Reparametrization invariance being treated as a gauge symmetry shows some specific peculiarities. We study these peculiarities both from a general point of view and on concrete examples. We consider the canonical treatment of reparametrization invariant systems in which one fixes the gauge on the classical level by means of time-dependent gauge conditions. In such an approach one can interpret different gauges as different reference frames. We discuss the relations between different gauges and the problem of gauge invariance in this case. Finally, we establish a general structure of reparametrizations and its connection with the zero-Hamiltonian phenomenon.

Abstract:
\noindent In our contribution to this volume we deal with \emph{discrete} symmetries: these are symmetries based upon groups with a discrete set of elements (generally a set of elements that can be enumerated by the positive integers). In physics we find that discrete symmetries frequently arise as `internal', non-spacetime symmetries. Permutation symmetry is such a discrete symmetry arising as the mathematical basis underlying the statistical behaviour of ensembles of certain types of indistinguishable quantum particle (e.g., fermions and bosons). Roughly speaking, if such an ensemble is invariant under a permutation of its constituent particles (i.e., permutation symmetric) then one doesn't `count' those permutations which merely `exchange' indistinguishable particles; rather, the exchanged state is identified with the original state. This principle of invariance is generally called the `indistinguishability postulate' [IP], but we prefer to use the term `permutation invariance' [PI]. It is this symmetry principle that is typically taken to underpin and explain the nature of (fermionic and bosonic) quantum statistics (although, as we shall see, this characterisation is not uncontentious), and it is this principle that has important consequences regarding the metaphysics of identity and individuality for particles exhibiting such statistical behaviour.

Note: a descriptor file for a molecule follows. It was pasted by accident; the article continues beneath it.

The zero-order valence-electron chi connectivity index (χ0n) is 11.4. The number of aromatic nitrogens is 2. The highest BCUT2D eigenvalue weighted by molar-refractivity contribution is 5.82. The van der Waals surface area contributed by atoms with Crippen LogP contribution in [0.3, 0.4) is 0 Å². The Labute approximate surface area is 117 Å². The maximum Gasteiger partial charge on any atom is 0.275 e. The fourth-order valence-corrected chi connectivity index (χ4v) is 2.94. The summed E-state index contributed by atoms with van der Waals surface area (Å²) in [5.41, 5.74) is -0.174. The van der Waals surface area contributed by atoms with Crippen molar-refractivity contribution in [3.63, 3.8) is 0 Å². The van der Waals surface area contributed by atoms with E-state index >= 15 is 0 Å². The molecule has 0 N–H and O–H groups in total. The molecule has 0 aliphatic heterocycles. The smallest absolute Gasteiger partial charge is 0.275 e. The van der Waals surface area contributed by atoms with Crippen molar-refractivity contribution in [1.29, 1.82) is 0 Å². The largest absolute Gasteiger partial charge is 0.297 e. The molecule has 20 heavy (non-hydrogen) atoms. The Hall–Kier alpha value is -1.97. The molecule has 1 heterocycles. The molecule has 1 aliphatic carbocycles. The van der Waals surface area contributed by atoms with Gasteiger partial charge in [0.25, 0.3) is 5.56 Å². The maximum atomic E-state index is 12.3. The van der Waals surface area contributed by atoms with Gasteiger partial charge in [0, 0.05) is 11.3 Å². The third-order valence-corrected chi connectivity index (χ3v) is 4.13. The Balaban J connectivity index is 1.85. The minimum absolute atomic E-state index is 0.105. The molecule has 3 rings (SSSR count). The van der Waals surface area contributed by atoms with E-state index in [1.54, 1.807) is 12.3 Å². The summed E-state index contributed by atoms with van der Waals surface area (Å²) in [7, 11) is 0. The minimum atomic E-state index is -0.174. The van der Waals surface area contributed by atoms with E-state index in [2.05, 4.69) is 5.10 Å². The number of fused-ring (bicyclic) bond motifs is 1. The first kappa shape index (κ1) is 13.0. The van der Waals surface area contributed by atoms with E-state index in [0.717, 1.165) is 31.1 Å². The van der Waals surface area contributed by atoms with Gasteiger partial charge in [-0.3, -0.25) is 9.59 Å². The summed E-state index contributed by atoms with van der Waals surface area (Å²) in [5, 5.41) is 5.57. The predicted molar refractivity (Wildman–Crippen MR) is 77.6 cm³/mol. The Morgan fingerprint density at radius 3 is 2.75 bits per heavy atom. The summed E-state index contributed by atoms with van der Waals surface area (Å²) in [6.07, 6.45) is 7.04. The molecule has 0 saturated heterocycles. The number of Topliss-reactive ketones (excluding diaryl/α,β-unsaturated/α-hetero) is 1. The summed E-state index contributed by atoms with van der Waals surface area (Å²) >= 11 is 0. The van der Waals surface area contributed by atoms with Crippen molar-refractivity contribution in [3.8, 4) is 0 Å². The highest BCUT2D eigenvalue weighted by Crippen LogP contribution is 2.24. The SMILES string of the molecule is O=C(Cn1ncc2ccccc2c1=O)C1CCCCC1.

Abstract: